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Management of acute appendicitis in emergency departments during pandemic times: who are the most affected, children or adults?
Moshiur Rahman * , Juan Santiago Serna-Trejos , Carlos Ivan Higuera-Cetina , Juan Camilo Chavarro-Gomez , Maria Fernanda Aristizabal , Bella Solarte-Martinez
Assistant Professor, Holy Family Red Crescent Medical College, Dhaka, Bangladesh
Abstract:   (88 Views)
  • COVID-19 was the most important public health problem in the world during the years 2020 - 2021 . Its appearance and rapid global expansion caused an abrupt change in the management of diseases in all medical departments, due to the risk of contagion and death. The outcomes of acute surgical pathologies have been one of the main questions due to organizational modifications in hospitals, in order to control the dynamics of emergency and critical care for COVID-19 patients, leaving aside the approach and control of the surgical disease burden. Fear of infection, long distances, confinement, socioeconomic problems, and institutional restrictions were some of the aspects that most affected the flow of patients with diseases other than COVID-19, leading to delays in care. Appendicitis is the leading cause of acute surgical abdomen worldwide, occurring in approximately 10% of the population. Its age range of presentation is between 5 and 45 years, with male predominance. Considering the variability of the symptomatology, the rapidly progressive deterioration, and the limitations in the access to timely surgical services, its early diagnosis and management are indispensable. The delay in the management of this pathology constitutes an increase in the risk of perforation and peritonitis, which in turn can lead to sepsis and death. Considering the heterogeneity of the behavior of the pandemic among the different continents, and the response of the health systems and the community to this public calamity, it is not known with certainty which age group was the most affected with respect to appendicitis during this period of time.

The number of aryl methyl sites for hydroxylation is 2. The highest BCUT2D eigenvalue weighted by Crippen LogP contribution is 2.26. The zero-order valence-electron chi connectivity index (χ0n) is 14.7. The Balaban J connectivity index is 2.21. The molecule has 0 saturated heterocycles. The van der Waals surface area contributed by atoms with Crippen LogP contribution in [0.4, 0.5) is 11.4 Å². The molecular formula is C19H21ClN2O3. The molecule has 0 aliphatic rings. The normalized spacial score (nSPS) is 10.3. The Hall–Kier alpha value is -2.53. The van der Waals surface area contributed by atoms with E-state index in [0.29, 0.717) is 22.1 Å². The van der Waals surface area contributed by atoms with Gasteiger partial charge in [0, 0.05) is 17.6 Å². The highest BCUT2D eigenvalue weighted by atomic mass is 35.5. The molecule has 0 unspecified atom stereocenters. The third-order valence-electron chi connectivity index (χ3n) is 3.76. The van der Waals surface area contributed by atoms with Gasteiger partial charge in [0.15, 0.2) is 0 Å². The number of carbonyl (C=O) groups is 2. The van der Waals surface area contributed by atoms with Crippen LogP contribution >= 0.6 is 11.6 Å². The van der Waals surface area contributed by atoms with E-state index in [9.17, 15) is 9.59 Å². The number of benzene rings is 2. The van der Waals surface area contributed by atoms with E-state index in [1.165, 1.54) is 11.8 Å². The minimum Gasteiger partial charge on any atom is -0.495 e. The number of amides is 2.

Full-Text [PDF 269 kb]   (38 Downloads)    
Type of Study: Editorial | Subject: General Surgery
Received: 2021/09/6 | Accepted: 2021/09/28 | ePublished ahead of print: 2021/11/9
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Creative Commons License This work is licensed under a Creative Commons Attribution-NonCommercial 4.0 International License.
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نشریه جراحی و تروما Journal of Surgery and Trauma
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